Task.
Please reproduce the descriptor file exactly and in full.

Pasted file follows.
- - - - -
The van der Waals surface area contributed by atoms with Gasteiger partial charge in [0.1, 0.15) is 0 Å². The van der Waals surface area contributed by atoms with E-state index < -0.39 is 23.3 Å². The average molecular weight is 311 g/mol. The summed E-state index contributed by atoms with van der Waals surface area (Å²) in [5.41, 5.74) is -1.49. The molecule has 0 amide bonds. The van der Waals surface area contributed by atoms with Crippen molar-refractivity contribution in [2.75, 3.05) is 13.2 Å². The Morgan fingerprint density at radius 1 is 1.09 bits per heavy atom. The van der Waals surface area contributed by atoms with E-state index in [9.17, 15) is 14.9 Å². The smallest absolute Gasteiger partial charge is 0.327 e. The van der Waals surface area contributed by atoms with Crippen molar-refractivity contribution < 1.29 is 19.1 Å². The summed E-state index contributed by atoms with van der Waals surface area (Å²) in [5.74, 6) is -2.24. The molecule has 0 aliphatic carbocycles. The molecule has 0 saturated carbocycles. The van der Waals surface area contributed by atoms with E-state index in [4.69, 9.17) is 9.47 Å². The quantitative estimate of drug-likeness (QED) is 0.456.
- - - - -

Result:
The van der Waals surface area contributed by atoms with Gasteiger partial charge in [0.1, 0.15) is 0 Å². The van der Waals surface area contributed by atoms with E-state index < -0.39 is 23.3 Å². The average molecular weight is 311 g/mol. The summed E-state index contributed by atoms with van der Waals surface area (Å²) in [5.41, 5.74) is -1.49. The molecule has 0 amide bonds. The van der Waals surface area contributed by atoms with Crippen molar-refractivity contribution in [2.75, 3.05) is 13.2 Å². The Morgan fingerprint density at radius 1 is 1.09 bits per heavy atom. The van der Waals surface area contributed by atoms with E-state index in [9.17, 15) is 14.9 Å². The smallest absolute Gasteiger partial charge is 0.327 e. The van der Waals surface area contributed by atoms with Crippen molar-refractivity contribution < 1.29 is 19.1 Å². The summed E-state index contributed by atoms with van der Waals surface area (Å²) in [5.74, 6) is -2.24. The molecule has 0 aliphatic carbocycles. The molecule has 0 saturated carbocycles. The van der Waals surface area contributed by atoms with E-state index in [4.69, 9.17) is 9.47 Å². The quantitative estimate of drug-likeness (QED) is 0.456.